In fact, the links we all establish with food often reflect our states of mind. Therefore, these kinds of behaviors should never be ignored.
A loss of appetite or a constant need to eat can be signs of a depressive disorder.
7. Loss of sexual desire
It’s extremely common that, when there’s a latent depression, sexual desire fades. Sufferers start to distance themselves from their partners under the sheets. In fact, erectile dysfunction can be an inescapable symptom of a latent psychological problem.
8. Somatic symptoms: when the body speaks
Back pain, digestive or intestinal disorders, unexplained tiredness, headaches, hair loss, a tendency to suffer from infections…
Another sign of relapse in depression is the appearance of health disorders and somatic symptoms that don’t always have a specific biological origin. The trigger, in these cases, is emotional.
9. Feelings of worthlessness
“What’s the point of everything? Why do I even bother when nothing ever works out for me and I have no control over what happens to me?” If we could listen to the thoughts of a sufferer of depression we might find it pretty scary. Indeed, their feelings of worthlessness and self-loathing are like a persistent echo in their mind.
The importance of asking for help
We can’t conclude this article without confirming that a relapse into depression isn’t the end of the world. Nor is it a symptom of fallibility or weakness. Everyone heals in their own way and not everyone is successful the first time. Relapse is more frequent than you might think.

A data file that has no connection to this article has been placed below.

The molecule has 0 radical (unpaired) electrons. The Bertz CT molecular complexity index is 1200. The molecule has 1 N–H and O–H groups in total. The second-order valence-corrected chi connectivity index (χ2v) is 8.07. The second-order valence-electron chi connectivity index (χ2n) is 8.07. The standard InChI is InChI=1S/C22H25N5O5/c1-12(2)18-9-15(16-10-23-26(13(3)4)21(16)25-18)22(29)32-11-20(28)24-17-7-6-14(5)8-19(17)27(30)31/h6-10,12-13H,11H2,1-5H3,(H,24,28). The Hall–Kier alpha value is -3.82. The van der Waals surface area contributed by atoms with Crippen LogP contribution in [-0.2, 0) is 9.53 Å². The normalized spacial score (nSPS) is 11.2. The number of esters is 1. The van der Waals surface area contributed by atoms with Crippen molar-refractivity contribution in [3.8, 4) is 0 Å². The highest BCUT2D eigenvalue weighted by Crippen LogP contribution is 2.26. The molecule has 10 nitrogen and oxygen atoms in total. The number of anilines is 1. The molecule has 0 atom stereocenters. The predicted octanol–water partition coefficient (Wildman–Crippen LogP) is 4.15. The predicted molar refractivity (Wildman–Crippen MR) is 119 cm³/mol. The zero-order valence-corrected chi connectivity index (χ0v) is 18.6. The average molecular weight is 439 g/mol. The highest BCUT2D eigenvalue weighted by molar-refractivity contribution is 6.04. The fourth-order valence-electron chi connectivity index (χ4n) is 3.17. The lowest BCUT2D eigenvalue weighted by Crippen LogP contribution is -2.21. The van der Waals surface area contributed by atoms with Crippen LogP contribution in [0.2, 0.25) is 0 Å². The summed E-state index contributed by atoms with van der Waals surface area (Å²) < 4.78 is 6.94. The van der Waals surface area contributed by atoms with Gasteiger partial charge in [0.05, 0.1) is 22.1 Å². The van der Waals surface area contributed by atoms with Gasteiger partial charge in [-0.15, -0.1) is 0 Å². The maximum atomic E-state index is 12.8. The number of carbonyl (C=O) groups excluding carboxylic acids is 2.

Nevertheless, it’s always imperative to seek specialized help. Cognitive therapy focused on mindfulness is particularly effective in preventing depression relapse. Sufferers need to take responsibility for themselves and take the first step forward.
Asking for help is an exercise in courage that allows sufferers to acquire adequate skills to leave this situation behind them.It might interest you...
All cited sources were thoroughly reviewed by our team to ensure their quality, reliability, currency, and validity. The bibliography of this article was considered reliable and of academic or scientific accuracy.
- Lin EH, Katon WJ, VonKorff M, Russo JE, Simon GE, Bush TM, Rutter CM, Walker EA, Ludman E. Relapse of depression in primary care. Rate and clinical predictors. Arch Fam Med. 1998 Sep-Oct;7(5):443-9. doi: 10.1001/archfami.7.5.443. PMID: 9755737.